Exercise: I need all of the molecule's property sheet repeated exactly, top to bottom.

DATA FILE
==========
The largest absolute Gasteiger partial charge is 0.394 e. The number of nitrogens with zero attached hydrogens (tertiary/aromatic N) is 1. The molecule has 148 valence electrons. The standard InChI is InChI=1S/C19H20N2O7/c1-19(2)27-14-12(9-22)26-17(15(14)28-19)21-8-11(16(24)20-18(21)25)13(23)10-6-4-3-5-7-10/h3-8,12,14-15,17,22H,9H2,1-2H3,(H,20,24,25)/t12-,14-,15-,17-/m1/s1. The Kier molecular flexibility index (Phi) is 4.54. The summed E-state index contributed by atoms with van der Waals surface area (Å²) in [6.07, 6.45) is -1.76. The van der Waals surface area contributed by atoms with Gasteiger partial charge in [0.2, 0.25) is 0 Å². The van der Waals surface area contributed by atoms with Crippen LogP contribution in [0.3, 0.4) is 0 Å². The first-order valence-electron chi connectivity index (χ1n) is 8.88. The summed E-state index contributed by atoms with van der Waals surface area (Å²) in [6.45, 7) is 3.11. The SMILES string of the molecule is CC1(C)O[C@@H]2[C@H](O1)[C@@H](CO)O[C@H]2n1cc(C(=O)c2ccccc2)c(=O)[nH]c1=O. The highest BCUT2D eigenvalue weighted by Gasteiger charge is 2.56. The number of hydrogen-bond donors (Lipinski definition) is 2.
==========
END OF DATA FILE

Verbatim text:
The largest absolute Gasteiger partial charge is 0.394 e. The number of nitrogens with zero attached hydrogens (tertiary/aromatic N) is 1. The molecule has 148 valence electrons. The standard InChI is InChI=1S/C19H20N2O7/c1-19(2)27-14-12(9-22)26-17(15(14)28-19)21-8-11(16(24)20-18(21)25)13(23)10-6-4-3-5-7-10/h3-8,12,14-15,17,22H,9H2,1-2H3,(H,20,24,25)/t12-,14-,15-,17-/m1/s1. The Kier molecular flexibility index (Phi) is 4.54. The summed E-state index contributed by atoms with van der Waals surface area (Å²) in [6.07, 6.45) is -1.76. The van der Waals surface area contributed by atoms with Gasteiger partial charge in [0.2, 0.25) is 0 Å². The van der Waals surface area contributed by atoms with Crippen LogP contribution in [0.3, 0.4) is 0 Å². The first-order valence-electron chi connectivity index (χ1n) is 8.88. The summed E-state index contributed by atoms with van der Waals surface area (Å²) in [6.45, 7) is 3.11. The SMILES string of the molecule is CC1(C)O[C@@H]2[C@H](O1)[C@@H](CO)O[C@H]2n1cc(C(=O)c2ccccc2)c(=O)[nH]c1=O. The highest BCUT2D eigenvalue weighted by Gasteiger charge is 2.56. The number of hydrogen-bond donors (Lipinski definition) is 2.